Arkansas gov. signs bill overhauling parole eligibility and sentencing minimums
New legislation eliminates parole for certain violent offenses and creates minimum timed served in several violent crimes
By Andrew DeMillo
LITTLE ROCK, Ark. — Arkansas Gov. Sarah Huckabee Sanders approved an overhaul of the state's sentencing laws Tuesday that will eliminate parole eligibility for certain violent offenses.
The Republican governor signed into law legislation that will require anyone convicted of any of 18 violent offenses, including capital murder and rape, to serve 100% of their sentences. That section takes effect next year, so it doesn't impact people sentenced before 2024.
Another part of the law that takes effect in 2025 will require offenders convicted of several other offenses to serve at least 85% of their sentences.
“No more letting violent offenders back on the street without serious prison time,” Sanders said at a bill signing ceremony at State Police headquarters.
The sentencing overhaul comes as parts of Arkansas have seen a spike in crime in the past year. Arkansas' capital of Little Rock reported a record number of homicides last year.
Republicans in a number of states have been proposing longer prison sentences after making tough-on-crime promises a cornerstone of last year's election. It’s not yet clear how many of those proposals will pass into law. In Georgia, for example, only a limited number of proposals for longer sentences passed. Alabama lawmakers on Tuesday sent the governor legislation that reduces the use of good behavior incentives to shorten prison stays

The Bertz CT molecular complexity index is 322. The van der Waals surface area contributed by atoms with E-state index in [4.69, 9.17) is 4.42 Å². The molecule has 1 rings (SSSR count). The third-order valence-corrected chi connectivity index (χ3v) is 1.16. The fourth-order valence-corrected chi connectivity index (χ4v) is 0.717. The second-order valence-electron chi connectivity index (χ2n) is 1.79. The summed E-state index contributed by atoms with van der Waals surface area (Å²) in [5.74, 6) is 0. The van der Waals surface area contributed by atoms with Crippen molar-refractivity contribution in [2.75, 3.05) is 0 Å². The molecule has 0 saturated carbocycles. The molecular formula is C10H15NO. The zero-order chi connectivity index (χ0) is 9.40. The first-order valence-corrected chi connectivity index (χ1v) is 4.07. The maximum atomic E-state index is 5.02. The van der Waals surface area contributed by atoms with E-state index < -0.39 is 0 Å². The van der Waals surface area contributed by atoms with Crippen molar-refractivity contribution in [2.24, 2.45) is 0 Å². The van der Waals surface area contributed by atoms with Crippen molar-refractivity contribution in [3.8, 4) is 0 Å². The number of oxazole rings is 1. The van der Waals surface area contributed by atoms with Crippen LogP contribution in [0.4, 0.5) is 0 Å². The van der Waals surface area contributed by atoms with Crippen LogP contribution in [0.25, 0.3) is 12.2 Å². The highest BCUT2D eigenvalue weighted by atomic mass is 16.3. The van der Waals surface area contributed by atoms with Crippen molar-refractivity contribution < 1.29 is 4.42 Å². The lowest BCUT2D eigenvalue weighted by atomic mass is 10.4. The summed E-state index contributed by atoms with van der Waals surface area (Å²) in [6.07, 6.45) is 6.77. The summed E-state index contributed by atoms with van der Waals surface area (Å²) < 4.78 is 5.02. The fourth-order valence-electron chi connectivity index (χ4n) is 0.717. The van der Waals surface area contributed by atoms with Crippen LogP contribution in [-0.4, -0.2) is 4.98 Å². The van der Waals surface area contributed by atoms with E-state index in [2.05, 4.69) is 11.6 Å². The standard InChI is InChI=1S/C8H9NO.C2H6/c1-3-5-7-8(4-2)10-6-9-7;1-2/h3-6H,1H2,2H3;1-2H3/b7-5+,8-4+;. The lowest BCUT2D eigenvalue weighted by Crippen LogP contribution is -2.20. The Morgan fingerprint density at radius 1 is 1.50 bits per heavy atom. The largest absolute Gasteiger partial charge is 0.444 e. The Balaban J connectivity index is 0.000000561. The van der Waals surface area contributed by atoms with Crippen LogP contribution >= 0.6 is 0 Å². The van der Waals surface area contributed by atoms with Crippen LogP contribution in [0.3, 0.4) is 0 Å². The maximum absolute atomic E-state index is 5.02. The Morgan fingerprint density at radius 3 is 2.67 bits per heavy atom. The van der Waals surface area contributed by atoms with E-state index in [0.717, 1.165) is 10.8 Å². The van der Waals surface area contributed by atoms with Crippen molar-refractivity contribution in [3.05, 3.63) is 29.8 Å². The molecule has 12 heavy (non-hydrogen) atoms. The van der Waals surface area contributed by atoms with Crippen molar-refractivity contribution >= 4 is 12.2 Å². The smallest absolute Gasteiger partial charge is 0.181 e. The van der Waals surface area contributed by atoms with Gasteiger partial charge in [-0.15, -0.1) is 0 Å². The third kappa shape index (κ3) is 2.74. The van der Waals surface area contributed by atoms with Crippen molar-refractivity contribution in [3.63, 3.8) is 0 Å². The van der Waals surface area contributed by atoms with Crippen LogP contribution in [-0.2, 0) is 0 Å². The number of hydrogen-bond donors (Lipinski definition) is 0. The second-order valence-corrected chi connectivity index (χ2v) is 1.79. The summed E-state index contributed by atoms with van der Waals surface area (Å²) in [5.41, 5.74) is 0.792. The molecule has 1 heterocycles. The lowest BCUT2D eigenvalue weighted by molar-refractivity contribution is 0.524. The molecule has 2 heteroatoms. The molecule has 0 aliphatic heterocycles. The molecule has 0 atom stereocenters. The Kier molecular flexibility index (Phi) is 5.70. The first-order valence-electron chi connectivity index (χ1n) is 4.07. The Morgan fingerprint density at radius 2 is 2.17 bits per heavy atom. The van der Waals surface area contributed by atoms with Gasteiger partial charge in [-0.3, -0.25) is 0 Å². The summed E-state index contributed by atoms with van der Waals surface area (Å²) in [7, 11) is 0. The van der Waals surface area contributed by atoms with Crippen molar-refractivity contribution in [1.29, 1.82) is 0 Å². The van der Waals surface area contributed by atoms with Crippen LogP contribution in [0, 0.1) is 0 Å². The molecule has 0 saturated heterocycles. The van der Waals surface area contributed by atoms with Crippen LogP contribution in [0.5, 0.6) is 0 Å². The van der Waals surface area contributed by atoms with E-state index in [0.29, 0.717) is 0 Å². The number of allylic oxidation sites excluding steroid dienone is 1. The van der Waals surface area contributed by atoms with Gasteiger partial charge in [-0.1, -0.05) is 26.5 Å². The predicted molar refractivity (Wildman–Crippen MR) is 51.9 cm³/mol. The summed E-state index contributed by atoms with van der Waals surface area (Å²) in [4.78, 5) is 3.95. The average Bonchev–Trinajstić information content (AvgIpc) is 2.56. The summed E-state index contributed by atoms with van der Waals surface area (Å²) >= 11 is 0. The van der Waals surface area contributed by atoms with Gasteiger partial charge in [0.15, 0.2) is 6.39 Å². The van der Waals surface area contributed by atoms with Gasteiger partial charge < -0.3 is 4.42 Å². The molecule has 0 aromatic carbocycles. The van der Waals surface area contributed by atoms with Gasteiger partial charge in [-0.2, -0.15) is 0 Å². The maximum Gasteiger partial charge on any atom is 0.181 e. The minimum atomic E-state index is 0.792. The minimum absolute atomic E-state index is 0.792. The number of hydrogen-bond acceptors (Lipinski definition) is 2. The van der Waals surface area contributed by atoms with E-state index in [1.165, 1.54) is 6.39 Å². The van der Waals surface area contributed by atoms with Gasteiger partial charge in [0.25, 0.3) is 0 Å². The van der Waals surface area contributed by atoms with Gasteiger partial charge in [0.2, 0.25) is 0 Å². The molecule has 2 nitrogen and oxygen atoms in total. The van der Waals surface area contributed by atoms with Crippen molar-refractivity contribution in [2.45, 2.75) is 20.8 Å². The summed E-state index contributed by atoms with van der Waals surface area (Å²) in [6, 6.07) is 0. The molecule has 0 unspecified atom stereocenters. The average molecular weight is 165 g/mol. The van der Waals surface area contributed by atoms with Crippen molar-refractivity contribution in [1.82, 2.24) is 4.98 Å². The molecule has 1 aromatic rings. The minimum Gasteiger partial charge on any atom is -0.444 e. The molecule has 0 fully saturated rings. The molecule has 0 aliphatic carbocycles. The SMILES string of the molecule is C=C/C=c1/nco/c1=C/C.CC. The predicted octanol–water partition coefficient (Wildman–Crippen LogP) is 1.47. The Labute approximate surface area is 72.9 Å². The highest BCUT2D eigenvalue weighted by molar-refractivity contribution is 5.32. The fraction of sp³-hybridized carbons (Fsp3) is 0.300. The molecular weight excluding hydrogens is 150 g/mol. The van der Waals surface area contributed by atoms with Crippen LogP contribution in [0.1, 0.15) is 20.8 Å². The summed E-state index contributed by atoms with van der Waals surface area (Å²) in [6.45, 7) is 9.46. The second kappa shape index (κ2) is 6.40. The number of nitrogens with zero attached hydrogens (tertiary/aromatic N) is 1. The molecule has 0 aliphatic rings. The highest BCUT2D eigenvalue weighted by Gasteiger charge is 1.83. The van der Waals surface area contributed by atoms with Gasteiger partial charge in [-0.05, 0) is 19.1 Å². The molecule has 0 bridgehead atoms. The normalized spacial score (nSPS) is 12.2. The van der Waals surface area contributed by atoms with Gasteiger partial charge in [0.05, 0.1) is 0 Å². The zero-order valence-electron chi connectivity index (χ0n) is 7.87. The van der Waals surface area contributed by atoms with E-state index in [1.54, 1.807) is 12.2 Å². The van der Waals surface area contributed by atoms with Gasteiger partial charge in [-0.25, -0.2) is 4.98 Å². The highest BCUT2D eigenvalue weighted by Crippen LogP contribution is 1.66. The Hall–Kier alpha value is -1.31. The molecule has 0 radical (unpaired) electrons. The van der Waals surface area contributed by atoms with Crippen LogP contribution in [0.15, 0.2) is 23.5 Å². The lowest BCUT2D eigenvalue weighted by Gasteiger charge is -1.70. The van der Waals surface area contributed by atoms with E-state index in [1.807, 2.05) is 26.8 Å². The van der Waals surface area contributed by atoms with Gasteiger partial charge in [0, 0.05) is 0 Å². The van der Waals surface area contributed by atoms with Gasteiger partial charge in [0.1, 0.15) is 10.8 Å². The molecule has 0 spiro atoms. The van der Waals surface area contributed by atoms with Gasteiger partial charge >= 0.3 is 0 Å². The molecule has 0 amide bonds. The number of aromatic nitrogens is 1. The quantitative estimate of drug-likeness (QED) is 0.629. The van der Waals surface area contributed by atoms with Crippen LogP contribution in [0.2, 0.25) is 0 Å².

Critics of the sentencing changes have cast doubt on whether they will reduce crime and said the measure could further crowd a prison system that is already beyond capacity. More than 2,000 state inmates are being held in local jails to ease the crowding. The state’s prisons are at least 106% above capacity, according to the Department of Corrections.
Opponents also have warned that eliminating or restricting parole eligibility will eliminate an incentive for prisoners.
“I think that's going to make prison a more dangerous place,” Democratic Rep. Andrew Collins, who voted against the measure, said during debate last week.
Sanders has called for 3,000 new prison beds to ease overcrowding, and lawmakers have set aside $330 million for that.
The Corrections Department plans to open 500 beds at prisons around the state within the next month as a temporary measure, Secretary Joe Profiri said.
“I'm looking at every opportunity that I can provide some level of relief for those particular sheriffs and those county jails" that are housing state inmates, Profiri told reporters.
The new sentencing law also will require other offenders to serve at least 25% or 50% of their sentences. The law doesn’t spell out how crimes will fall under each of those minimums. Instead, they will be determined by a table set up by the state sentencing commission and approved by the Legislative Council.
The changes are projected to cost the state more than $163 million over a 10-year period because of the increase in prison population, according to an estimate from the state sentencing commission.
Sanders on Tuesday also signed legislation that creates an “aggravated death by delivery” charge for someone who delivers fentanyl to another person who dies from taking the drug. If convicted, the person would face between 20 and 60 years or life in prison.